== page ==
we hopped on the Trans Coastal train which took us to Picton
via Kaikoura, with great views of seals and huge pods of dolphins leaping and playing,
then through the wineries of Marlborough,with names and tastes oh so familiar now and finally passing through pretty little Blenheim which has just been awarded the title of sunniest place in New Zealand.
At Picton we took the Interislander Ferry for what must be one of the most picturesque journeys in the world.
The ferry passes through the calm waters of the Marlborough Sounds with evocative names such as Queen Charlotte Sound, Curious Bay, Endeavour Inlet and Tory Channel
eventually leaving those ancient drowned valleys to enter the strong currents and rough waters of Cook Strait, which separates the North and South Islands.
Capt Cook landed here in the 1770s and claimed British sovereignty over the South Island. We were lucky and the sea was calm and we soon arrived in Wellington harbour.
Wellington is a great city and I much preferred it to Auckland. Much smaller and easy to wander around but with a real vibrancy and even windier than Invercargill.
We spent virtually a whole day in the National Museum - Te Papa - which is very well organized with lots of helpful staff, modern, very interactive and really captures the culture and nature of New Zealand.
There was a Monet exhibition on with paintings of his on loan from various places, the majority coming from Boston.
It was enjoyable but not as good as the Royal Academy exhibition a few years ago - having said that there are very few Monet paintings in NZ and the cost of transporting them must be phenomenal.
Back in Invercargill we had the Invercargill A&P show where, once again, we were treated to aspects of rural life. Cows with udders so big they made your eyes water (one of the dairy farmers told me that one of the cows yielded 35L of milk).
We learned how to judge sheep and were treated to a demonstration of an automatic 'crutcher' - again the name is enough to make your eyes water!!
The logging and sawing competitions were great to watch and I found out that they have international competitions and that a logging team from Wales were over here last year!
Another entertaining day was spent at the velodrome - the only indoor one in NZ. Very impressive it is too.
The NZ sprint relay team were there to attempt to break one of their records - which they did. It was also the first time I had seen a Kierin race which starts off with a pacer who rode a motorised bike! Very strange. There were a lot of impressive teenage cyclists so I think NZ may provide some competition for the UK team at the next Olympics!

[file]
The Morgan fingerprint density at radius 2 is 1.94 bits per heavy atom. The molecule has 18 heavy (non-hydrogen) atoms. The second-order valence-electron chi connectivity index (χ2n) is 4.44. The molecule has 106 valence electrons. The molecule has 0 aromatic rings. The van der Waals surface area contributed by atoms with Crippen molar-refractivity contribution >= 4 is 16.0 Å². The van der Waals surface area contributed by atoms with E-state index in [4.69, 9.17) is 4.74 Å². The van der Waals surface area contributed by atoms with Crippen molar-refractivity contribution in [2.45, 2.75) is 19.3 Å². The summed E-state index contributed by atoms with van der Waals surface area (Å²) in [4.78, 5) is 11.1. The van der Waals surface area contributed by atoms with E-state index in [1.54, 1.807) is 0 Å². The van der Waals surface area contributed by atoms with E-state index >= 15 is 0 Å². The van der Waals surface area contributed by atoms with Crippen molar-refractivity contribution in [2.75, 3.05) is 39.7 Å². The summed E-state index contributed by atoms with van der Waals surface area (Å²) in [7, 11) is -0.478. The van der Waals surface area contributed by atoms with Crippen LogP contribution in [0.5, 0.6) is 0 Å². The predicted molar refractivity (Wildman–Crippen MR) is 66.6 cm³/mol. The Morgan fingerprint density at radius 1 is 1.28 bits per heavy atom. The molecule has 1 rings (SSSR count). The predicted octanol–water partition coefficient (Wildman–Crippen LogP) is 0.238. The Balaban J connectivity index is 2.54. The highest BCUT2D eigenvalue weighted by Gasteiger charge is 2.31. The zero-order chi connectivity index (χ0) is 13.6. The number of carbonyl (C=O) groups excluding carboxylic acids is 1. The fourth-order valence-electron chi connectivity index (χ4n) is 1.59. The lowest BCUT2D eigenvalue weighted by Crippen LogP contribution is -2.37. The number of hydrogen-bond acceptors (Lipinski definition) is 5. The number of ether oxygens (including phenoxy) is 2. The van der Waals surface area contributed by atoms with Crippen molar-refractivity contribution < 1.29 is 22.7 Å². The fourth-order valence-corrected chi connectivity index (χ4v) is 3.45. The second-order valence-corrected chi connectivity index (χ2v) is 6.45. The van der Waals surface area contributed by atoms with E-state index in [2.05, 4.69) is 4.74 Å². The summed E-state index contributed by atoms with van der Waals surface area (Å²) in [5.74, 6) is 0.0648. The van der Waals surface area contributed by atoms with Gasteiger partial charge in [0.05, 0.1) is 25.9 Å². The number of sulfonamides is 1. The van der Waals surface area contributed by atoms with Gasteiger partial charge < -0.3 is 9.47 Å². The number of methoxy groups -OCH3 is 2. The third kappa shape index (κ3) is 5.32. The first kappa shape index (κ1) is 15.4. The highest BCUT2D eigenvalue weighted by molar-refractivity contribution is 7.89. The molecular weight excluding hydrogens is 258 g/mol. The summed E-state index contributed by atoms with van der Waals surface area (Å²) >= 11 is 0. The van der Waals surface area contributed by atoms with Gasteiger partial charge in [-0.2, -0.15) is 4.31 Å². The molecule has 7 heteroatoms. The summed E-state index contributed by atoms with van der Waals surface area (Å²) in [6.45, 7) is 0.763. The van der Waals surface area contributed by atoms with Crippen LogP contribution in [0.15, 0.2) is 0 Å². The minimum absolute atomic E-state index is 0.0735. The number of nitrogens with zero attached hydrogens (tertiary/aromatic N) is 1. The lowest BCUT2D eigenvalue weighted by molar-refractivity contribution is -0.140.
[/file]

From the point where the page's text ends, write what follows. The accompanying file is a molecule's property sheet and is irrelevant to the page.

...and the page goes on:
This weekend we went to see the Southern Steel Netball Team play the first match of the season - netball is BIG over here. The stadium was virtually full with people of all ages and both sexes. It was televised on Sky and NZ1 TV. Lyn was very excited and got quite noisy with her support. Yet again for what is said to be a non-contact sport it looked quite physical to me. It was a tense match but the home team won decisively in the end.
We have had some great stories in the local paper over the last few days. One of my favourites was the story of the rejection of an application for a special event licence over Easter. The pubs and bars shut at midnight on Maundy Thursday until midnight on Good Friday. However, you can apply for a special events licence. The authority turned one application down as they did not think playing an iPod through speakers for the evening qualified as a 'special event'! I am inclined to agree but a good try.
The main story on Saturday was about the 5 hour rescue of a horse who fell through the cover of a septic tank. The horse was called Kev and is worth $10000. The owner stated 'He was in big trouble, effectively in the shit". Never a truer word... After a shot of anti-tetanus and antibiotics Kev is in fine fettle again I'm pleased to say.
Now, you've heard of the Pamplona Bull Run? Well, Southland has a similar event but it is a Sheep Run and was held at the weekend in Te Kuiti. Seven thousand spectators lined the streets as 1500 sheep were let loose. Unfortunately, the sheep revolted and decided not to follow the route but started to jump, or knock over barriers, crossed the main road and the rail track and headed for the hills! One poor lady was taken to hospital after being knocked unconcious by the rampaging sheep!!! Only 400 sheep ended up where they should have, partly being shepherded by the Prime Minister John Key - can you imagine Gordon Brown joining in something like that? Sweetness.
Trains and boats and planes took us from Invercargill to the Capital City. After a flight to Christchurch (still amazes me how easy air travel is here)